During this time, the government reproduced the rhetoric of the global North, framing refugees as security threats and burdensome outsiders who must be contained; garnering popular support to push back refugees to Myanmar. Knowing that the borders in Bangladesh were closed, refugees sought to reach Thailand/Malaysia via the Bay of Bengal, a route which the UNHCR called three times more dangerous than crossing the Mediterranean. In addition, Amnesty International suggested that "hundreds, maybe thousands, more refugees and migrants have perished at sea than first estimated."

The number of Rohingyas who have died are not unintended consequences of Bangladesh's overarching refugee refusal strategy. The Bangladeshi government utilised the reality of death, disease and violence against refugees as a tool to deter Rohingyas in Myanmar who were thinking of making the journey to Bangladesh. These refusals can be viewed as acts that directly enable deliberate killing, starving, spreading of disease and brutalisation of women in Rohingya populations by Bangladesh. Furthermore, they appear to mimic the architecture of refugee externalisation practiced by the global North.

Since 2017, as the numbers of refugees arriving grew exponentially and pushbacks were no longer feasible, the borders were opened. Some estimates suggest over 1 million Rohingyas are currently residing in Bangladesh. While the country has rightfully gained international praise housing and caring for such a large population of refugees, the broader policy frameworks pursued continue to criminalise and harm Rohingya populations. The government practiced containment policies placing refugees in camps with no freedom to leave them. Attempts have been made to move refugees 'offshore' to an uninhabitable remote island (previously unpopulated), called Bhasan Char (the name of which literally translates to flooded delta), mimicking Australia's infamous offshore policy.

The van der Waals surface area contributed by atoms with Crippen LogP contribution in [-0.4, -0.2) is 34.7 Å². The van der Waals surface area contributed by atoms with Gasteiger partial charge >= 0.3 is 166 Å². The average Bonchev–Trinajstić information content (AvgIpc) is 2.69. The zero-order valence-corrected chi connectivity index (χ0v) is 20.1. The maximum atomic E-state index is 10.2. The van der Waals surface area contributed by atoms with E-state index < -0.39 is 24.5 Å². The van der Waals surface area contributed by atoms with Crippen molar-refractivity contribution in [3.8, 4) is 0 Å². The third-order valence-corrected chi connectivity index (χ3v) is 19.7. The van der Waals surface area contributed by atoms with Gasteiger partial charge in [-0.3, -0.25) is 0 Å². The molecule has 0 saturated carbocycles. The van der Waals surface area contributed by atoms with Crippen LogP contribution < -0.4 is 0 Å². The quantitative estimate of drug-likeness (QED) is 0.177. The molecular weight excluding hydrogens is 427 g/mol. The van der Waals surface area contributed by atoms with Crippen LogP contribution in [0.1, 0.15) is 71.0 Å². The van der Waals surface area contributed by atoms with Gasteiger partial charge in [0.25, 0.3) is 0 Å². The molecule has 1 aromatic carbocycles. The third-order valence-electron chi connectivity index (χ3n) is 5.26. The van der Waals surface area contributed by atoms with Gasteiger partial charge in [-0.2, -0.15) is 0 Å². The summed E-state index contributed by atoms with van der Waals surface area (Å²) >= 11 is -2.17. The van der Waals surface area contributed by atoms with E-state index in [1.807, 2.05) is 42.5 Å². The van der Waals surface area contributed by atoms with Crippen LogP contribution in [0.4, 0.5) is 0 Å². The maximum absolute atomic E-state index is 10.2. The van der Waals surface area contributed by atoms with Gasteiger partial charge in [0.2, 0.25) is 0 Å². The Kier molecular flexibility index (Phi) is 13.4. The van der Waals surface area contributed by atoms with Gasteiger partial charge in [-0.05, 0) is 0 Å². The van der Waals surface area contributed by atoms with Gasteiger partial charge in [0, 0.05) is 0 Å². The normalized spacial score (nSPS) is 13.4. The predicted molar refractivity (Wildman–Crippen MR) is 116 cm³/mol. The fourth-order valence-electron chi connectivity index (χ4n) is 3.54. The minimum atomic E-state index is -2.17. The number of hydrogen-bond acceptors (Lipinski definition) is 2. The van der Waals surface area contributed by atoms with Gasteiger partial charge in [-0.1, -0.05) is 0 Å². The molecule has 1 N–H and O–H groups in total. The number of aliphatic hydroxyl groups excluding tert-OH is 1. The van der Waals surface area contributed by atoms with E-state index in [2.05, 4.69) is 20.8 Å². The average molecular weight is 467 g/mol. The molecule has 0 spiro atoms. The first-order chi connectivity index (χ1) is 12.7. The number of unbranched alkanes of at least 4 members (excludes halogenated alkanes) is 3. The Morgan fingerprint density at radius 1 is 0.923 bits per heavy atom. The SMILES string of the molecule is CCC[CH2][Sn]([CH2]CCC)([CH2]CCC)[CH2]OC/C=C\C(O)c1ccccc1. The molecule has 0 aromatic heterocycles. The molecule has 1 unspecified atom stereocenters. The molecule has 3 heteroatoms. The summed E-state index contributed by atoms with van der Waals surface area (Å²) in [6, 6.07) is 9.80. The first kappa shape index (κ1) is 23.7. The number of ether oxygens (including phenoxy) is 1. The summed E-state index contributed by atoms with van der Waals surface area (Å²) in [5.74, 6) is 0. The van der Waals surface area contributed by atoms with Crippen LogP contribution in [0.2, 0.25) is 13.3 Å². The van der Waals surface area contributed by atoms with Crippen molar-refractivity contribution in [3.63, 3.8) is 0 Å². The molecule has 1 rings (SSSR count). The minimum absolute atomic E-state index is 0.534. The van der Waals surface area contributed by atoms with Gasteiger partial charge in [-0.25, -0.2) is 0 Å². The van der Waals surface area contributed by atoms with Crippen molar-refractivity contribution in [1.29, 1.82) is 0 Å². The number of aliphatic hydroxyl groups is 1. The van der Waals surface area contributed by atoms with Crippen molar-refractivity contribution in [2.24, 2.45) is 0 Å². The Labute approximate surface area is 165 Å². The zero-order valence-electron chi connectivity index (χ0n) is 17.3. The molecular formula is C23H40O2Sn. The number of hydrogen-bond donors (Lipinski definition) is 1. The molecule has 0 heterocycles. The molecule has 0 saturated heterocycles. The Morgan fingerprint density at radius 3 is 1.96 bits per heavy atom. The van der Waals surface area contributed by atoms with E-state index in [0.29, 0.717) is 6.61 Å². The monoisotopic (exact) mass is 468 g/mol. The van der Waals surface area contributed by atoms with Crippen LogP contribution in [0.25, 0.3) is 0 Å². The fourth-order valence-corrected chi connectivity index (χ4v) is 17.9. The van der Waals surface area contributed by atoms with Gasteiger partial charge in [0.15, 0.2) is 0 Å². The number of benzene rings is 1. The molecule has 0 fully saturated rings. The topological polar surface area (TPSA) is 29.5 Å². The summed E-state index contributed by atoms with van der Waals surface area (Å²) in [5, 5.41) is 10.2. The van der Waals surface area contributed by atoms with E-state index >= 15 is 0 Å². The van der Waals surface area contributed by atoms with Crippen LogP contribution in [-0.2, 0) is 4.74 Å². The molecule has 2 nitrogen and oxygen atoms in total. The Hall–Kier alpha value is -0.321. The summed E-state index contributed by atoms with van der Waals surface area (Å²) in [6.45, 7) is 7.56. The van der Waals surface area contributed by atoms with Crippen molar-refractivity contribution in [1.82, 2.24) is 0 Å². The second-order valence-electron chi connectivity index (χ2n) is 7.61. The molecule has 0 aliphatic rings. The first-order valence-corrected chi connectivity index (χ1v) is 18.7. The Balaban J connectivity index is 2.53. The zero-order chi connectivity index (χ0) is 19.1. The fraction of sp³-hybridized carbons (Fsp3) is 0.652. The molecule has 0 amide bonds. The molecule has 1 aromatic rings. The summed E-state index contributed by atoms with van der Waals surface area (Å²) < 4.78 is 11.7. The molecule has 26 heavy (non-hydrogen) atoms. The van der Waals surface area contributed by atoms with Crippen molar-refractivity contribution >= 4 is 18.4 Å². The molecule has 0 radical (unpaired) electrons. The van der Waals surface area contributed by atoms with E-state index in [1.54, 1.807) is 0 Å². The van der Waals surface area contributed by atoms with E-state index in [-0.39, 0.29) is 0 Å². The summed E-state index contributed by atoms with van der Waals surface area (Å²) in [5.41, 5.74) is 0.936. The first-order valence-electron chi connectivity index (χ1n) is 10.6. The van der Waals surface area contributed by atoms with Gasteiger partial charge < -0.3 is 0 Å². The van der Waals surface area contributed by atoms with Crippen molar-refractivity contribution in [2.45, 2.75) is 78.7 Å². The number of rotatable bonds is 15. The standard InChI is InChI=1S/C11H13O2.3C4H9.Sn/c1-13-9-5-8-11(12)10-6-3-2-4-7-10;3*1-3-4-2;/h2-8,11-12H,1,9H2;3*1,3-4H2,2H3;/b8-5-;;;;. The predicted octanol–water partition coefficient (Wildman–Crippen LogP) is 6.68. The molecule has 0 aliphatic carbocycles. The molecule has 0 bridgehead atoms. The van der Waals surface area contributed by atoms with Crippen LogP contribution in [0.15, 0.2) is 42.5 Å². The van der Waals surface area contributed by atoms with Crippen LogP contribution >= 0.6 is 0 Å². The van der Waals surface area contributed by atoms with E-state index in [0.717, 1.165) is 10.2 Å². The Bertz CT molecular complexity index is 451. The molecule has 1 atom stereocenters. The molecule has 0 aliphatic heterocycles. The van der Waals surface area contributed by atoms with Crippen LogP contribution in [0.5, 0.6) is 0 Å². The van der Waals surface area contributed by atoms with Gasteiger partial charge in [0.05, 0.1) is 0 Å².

Conditions of exclusion remain in place: children are banned from attending local schools; refugees are prevented from joining the local workforce or attain local medical services and so forth. While the EU and Australia pass on responsibilities to states like Libya and Indonesia to physically house refugees; Bangladesh has sought to distance refugees from the general population as much as possible through these means of containment.

Bangladesh's emulation of the rhetoric and policy frameworks of the EU and Australia along with the broader transformation of refugee governance structures within the region (facilitated by Australia's externalisation frameworks) - have allowed for the growth of Bangladesh's restrictive and punitive refugee regime. Thus, externalisation policies do not just undermine refugee protection frameworks in countries directly involved in the externalisation frameworks, but also undermine refugee frameworks in neighbouring countries like Bangladesh. The architecture of externalisation through exclusionary narratives and discourses; the use of the law; and intentional harms towards refugees are being replicated in the global South - albeit in different ways.

Short biography

Rashaam is a PhD Candidate at the University of Melbourne. She is interested in areas of state crime, refugees, genocide and war victimisation. Her thesis explores feeling of victimisation and perceptions of justice among Bangladeshis in relation to the 1971 liberation war. She was the recipient of the JV Barry Medal for the most distinguished criminology student at the University of Melbourne in 2014.